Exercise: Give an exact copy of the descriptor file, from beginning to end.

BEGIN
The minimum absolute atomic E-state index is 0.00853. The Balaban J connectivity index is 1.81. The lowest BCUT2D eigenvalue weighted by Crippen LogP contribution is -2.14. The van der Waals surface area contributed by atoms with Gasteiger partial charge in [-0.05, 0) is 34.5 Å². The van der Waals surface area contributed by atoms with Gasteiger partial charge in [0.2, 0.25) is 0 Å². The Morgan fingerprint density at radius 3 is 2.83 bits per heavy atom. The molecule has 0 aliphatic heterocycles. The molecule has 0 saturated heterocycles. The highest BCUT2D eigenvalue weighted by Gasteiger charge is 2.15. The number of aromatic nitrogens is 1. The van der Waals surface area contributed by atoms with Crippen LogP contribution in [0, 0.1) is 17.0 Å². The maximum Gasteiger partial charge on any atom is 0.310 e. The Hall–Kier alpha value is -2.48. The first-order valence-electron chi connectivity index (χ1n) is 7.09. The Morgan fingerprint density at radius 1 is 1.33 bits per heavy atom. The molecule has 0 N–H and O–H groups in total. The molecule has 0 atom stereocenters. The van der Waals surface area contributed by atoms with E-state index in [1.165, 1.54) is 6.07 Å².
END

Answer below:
The minimum absolute atomic E-state index is 0.00853. The Balaban J connectivity index is 1.81. The lowest BCUT2D eigenvalue weighted by Crippen LogP contribution is -2.14. The van der Waals surface area contributed by atoms with Gasteiger partial charge in [-0.05, 0) is 34.5 Å². The van der Waals surface area contributed by atoms with Gasteiger partial charge in [0.2, 0.25) is 0 Å². The Morgan fingerprint density at radius 3 is 2.83 bits per heavy atom. The molecule has 0 aliphatic heterocycles. The molecule has 0 saturated heterocycles. The highest BCUT2D eigenvalue weighted by Gasteiger charge is 2.15. The number of aromatic nitrogens is 1. The van der Waals surface area contributed by atoms with Crippen LogP contribution in [0, 0.1) is 17.0 Å². The maximum Gasteiger partial charge on any atom is 0.310 e. The Hall–Kier alpha value is -2.48. The first-order valence-electron chi connectivity index (χ1n) is 7.09. The Morgan fingerprint density at radius 1 is 1.33 bits per heavy atom. The molecule has 0 N–H and O–H groups in total. The molecule has 0 atom stereocenters. The van der Waals surface area contributed by atoms with E-state index in [1.165, 1.54) is 6.07 Å².